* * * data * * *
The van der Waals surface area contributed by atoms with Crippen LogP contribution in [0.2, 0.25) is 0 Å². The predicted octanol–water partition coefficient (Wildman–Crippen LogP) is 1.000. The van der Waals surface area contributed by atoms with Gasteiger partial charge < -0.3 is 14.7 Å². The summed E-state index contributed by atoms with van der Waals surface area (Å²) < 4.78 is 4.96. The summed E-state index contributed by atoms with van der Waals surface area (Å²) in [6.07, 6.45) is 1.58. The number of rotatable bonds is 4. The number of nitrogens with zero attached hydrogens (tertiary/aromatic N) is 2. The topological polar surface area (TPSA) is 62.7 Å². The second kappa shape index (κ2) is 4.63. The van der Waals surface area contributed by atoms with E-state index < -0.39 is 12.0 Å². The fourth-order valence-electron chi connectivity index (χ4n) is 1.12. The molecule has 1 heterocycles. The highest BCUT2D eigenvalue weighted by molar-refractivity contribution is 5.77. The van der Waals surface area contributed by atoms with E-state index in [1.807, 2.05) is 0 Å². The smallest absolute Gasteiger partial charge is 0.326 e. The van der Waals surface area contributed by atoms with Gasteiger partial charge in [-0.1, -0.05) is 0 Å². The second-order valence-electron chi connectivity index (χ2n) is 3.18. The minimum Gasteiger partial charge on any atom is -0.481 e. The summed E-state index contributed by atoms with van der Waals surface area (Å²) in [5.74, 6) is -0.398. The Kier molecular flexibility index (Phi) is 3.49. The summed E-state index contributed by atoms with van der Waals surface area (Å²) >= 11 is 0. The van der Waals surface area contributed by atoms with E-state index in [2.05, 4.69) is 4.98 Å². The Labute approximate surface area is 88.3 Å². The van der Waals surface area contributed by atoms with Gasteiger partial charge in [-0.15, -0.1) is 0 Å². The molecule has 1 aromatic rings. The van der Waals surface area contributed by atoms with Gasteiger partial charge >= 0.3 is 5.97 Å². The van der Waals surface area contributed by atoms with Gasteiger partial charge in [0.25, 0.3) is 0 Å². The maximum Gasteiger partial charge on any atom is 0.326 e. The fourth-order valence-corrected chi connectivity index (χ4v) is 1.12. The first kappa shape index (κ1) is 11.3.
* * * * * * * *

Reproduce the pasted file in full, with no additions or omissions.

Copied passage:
The van der Waals surface area contributed by atoms with Crippen LogP contribution in [0.2, 0.25) is 0 Å². The predicted octanol–water partition coefficient (Wildman–Crippen LogP) is 1.000. The van der Waals surface area contributed by atoms with Gasteiger partial charge < -0.3 is 14.7 Å². The summed E-state index contributed by atoms with van der Waals surface area (Å²) < 4.78 is 4.96. The summed E-state index contributed by atoms with van der Waals surface area (Å²) in [6.07, 6.45) is 1.58. The number of rotatable bonds is 4. The number of nitrogens with zero attached hydrogens (tertiary/aromatic N) is 2. The topological polar surface area (TPSA) is 62.7 Å². The second kappa shape index (κ2) is 4.63. The van der Waals surface area contributed by atoms with E-state index < -0.39 is 12.0 Å². The fourth-order valence-electron chi connectivity index (χ4n) is 1.12. The molecule has 1 heterocycles. The highest BCUT2D eigenvalue weighted by molar-refractivity contribution is 5.77. The van der Waals surface area contributed by atoms with E-state index in [1.807, 2.05) is 0 Å². The smallest absolute Gasteiger partial charge is 0.326 e. The van der Waals surface area contributed by atoms with Gasteiger partial charge in [-0.1, -0.05) is 0 Å². The second-order valence-electron chi connectivity index (χ2n) is 3.18. The minimum Gasteiger partial charge on any atom is -0.481 e. The summed E-state index contributed by atoms with van der Waals surface area (Å²) in [5.74, 6) is -0.398. The Kier molecular flexibility index (Phi) is 3.49. The summed E-state index contributed by atoms with van der Waals surface area (Å²) >= 11 is 0. The van der Waals surface area contributed by atoms with E-state index in [2.05, 4.69) is 4.98 Å². The Labute approximate surface area is 88.3 Å². The van der Waals surface area contributed by atoms with Gasteiger partial charge in [-0.15, -0.1) is 0 Å². The molecule has 1 aromatic rings. The van der Waals surface area contributed by atoms with Gasteiger partial charge >= 0.3 is 5.97 Å². The van der Waals surface area contributed by atoms with Gasteiger partial charge in [0.25, 0.3) is 0 Å². The maximum Gasteiger partial charge on any atom is 0.326 e. The fourth-order valence-corrected chi connectivity index (χ4v) is 1.12. The first kappa shape index (κ1) is 11.3.